Have you ever had a door slammed in your face? I have, and it wasn’t my proudest moment.

Early in my real estate investment career, I read a lot of advice, and all of it said that approaching off-market houses and distressed properties was a good move. But what it didn’t say was how to approach them.

I did the research anyway. I purchased the lists. I found a property that I really loved that was behind on taxes. And I knocked on that door with an embarrassing amount of confidence.

“Are you the homeowner?” I asked the elderly woman.

“Yes,” she said, looking around for a vacuum I might be selling.

“I’d like to make an offer on your property.”

“It’s not for sale.”

“I know, but I’d still like to make an offer.”

“It’s not for sale!”

Slam. And that was it.

It occurred to me later that a property that was behind on its taxes might have other worries, and that I might be challenging people in their most vulnerable moments. As a real estate investor who really focused on making the community better, that was the last thing I wanted to do.

How to Make an Offer on an Off-Market House

I had a lot of learning to do as a young investor. The first thing I learned is that an off-market house is off the market for a reason. Even though the property may be distressed, its owner may not be interested in selling. Even if they are, they’re likely going through a tough time—such as bankruptcy or divorce.

Still, with enough curiosity and empathy, you can determine whether you might be able to help these people while still reaching your investment goals. An off-market house doesn’t just present the best deal; once a house is on the market, it’s usually a lost cause.

Why Does a House for Sale Say “Off Market?”

On real estate listing sites, a house will be labeled as “off-market” if it isn’t on the MLS. An “off-market” property could be truly off-market (not for sale), or its owner could be selling it without the help of a real estate agent.

If you see a “for sale” sign in front of a property but it’s listed as “off-market,” it’s probably an FSBO property. Many real estate investors look for distressed properties—properties with tax debt or other related issues — that are off the market but might need to be sold.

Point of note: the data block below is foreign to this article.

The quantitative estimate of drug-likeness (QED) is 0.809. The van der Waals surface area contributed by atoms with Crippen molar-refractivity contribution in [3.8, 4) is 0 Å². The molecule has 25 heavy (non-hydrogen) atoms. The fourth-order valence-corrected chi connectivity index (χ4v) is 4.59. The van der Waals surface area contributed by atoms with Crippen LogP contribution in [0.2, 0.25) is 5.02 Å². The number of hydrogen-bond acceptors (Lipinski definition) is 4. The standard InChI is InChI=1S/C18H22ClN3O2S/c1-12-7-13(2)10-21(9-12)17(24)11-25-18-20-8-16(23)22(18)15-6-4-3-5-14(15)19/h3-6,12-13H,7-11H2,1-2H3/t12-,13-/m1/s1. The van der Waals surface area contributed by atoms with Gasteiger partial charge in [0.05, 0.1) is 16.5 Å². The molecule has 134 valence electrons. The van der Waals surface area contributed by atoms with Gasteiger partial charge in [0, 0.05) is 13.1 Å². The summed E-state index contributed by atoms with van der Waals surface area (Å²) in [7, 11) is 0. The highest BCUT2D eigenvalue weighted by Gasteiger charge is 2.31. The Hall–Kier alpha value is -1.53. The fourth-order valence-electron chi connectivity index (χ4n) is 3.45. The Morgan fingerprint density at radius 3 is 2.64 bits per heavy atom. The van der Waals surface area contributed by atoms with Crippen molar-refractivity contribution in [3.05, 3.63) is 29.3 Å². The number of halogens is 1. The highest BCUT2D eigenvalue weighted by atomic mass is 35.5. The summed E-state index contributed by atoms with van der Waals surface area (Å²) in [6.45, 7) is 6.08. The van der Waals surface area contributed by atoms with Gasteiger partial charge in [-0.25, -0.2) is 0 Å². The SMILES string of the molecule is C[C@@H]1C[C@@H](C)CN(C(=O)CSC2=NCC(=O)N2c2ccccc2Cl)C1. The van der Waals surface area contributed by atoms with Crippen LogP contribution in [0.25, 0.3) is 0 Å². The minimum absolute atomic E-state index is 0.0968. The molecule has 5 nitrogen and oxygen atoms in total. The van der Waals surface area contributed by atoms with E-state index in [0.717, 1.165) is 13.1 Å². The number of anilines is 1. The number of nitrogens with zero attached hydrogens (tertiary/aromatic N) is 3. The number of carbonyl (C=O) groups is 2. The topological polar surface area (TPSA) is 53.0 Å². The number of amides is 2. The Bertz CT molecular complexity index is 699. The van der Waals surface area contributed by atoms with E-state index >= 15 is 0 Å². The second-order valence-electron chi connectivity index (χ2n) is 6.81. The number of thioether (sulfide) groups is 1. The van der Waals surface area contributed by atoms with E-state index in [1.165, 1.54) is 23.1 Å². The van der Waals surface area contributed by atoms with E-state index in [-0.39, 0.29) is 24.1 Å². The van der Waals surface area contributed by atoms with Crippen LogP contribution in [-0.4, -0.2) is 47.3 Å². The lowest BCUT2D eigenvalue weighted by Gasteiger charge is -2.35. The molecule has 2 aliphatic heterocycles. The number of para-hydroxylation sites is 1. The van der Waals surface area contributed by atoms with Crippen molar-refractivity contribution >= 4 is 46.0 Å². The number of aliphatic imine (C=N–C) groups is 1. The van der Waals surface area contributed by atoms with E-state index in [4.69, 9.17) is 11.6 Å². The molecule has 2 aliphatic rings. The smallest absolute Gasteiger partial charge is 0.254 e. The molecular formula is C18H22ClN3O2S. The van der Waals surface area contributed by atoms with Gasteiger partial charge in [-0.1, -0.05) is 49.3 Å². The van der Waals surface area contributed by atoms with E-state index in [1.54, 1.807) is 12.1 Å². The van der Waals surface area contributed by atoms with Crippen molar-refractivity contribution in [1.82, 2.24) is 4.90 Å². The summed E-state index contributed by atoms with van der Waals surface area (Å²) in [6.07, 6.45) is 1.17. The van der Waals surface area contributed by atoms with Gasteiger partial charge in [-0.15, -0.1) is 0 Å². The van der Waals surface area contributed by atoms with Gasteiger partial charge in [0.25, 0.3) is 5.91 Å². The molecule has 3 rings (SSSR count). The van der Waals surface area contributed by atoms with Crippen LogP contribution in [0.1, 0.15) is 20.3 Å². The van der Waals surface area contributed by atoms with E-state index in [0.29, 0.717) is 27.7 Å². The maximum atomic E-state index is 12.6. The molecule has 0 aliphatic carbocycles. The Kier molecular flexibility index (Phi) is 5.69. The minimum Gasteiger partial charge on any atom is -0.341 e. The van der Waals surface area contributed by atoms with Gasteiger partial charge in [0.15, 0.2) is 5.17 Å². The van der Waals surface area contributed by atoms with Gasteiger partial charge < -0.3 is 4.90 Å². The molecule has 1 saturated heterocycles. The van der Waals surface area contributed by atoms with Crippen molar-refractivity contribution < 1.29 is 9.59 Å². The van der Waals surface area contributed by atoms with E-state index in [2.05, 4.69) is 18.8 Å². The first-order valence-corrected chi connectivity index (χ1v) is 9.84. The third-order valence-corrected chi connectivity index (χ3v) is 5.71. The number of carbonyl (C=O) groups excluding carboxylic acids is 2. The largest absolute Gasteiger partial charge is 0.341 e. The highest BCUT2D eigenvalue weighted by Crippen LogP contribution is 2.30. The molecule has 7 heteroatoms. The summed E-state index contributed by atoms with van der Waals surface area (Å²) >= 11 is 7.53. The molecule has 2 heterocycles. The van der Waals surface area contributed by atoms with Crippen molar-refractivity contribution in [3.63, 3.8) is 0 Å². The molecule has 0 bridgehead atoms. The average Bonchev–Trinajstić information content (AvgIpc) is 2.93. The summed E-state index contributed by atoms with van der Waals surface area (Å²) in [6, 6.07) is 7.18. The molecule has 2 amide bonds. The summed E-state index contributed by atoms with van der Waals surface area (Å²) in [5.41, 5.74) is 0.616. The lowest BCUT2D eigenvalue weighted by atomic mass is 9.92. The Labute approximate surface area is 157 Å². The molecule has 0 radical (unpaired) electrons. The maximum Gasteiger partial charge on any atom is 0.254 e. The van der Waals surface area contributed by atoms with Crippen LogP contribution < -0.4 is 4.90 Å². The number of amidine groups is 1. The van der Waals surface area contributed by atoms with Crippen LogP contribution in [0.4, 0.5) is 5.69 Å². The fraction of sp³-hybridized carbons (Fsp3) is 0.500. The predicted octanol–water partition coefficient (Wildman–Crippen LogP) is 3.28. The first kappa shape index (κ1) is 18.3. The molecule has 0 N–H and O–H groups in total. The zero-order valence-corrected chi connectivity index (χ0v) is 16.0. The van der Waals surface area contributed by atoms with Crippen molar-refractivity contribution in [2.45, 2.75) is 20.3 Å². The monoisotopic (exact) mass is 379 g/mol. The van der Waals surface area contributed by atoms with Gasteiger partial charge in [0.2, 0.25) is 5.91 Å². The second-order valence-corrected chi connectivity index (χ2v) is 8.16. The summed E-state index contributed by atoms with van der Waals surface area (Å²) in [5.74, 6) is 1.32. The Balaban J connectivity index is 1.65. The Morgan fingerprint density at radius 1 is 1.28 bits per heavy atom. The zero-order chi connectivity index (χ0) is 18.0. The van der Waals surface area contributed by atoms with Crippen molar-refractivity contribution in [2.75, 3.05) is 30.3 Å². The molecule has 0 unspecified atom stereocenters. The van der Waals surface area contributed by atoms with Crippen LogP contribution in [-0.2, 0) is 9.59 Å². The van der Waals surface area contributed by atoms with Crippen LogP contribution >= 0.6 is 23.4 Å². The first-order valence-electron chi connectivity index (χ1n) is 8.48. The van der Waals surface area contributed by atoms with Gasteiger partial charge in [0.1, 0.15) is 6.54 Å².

Graphic of a house with a for sale sign.

How Do You Negotiate a House Off the Market?

To avoid offending someone with your offer, your first step should be to determine whether the buyer even wants to sell the property. It’s a delicate conversation; simply asking someone if they want to sell their house when they’re going through a difficult financial time can be considered offensive or insulting. Here are some tactful ways to approach the situation:

  • Many real estate investors test the waters first by sending mailers, calling owners, or even texting them. Gentle language can be used to avoid offense, such as “I saw your house and I love it! Would you be interested in selling?”
  • Avoid being presumptuous. Don’t mention that you know the property is distressed, the owner is behind on their taxes, or that you found their name through divorce records.
  • Because the property is off the market, you have to be confident in your own calculations when making an actual offer. Inspect the property thoroughly, look at comparables, and estimate how much you could make on the property.

Even with all your ducks in a row, it’s likely that a lot of the people you try to connect with aren’t going to want to sell their houses. Ideally, you really want someone to come to you directly and say, “My home isn’t on the market, but I want to sell it. How much can you offer me?”


Graphic of two hands holding a house, keys, and a stack of money.

Benefits and Drawbacks of an off Market Offer

Even with all those pitfalls in place, why do some people still want to make off-market offers? Once a property is on the market and on the MLS, a lot of its investment potential simply isn’t there anymore. You’re competing with other investors, owner-occupants, and landlords.

An off-market offer has many benefits. Often, the property can’t be brought to market because of certain issues—like major repairs. You don’t get into a bidding war or have to compete with other buyers. And you can often close the deal faster because a real estate agent isn’t involved in the process.

The major drawback of an off-market offer is that you need to find them. Finding properties that aren’t on the market but that the owner wants to sell can be a challenge.

Get Off Market Properties to Come to You Instead

When I was a young investor, I was all alone. Today, I have HomeVestors. As an independently owned and operated HomeVestors® franchisee, I find that negotiating is so much easier when people are already familiar with your brand.

Through the HomeVestors® brand, I underwent an initial week-long training course that taught me how to better negotiate with off-market sellers. I also have access to its proprietary valuation software, ValueChek®, which helps me find the right offers to make. And with a complete lead generation platform at my fingertips, having sellers come to me isn’t as hard as it used to be.

When someone is distressed, ready to sell their house, or just doesn’t know what to do, they search for me and give me a call. And the result? No more slammed doors.

If you want to find the best off-market properties without having to go door to door, HomeVestors® can help. Request more information by contacting HomeVestors® today.



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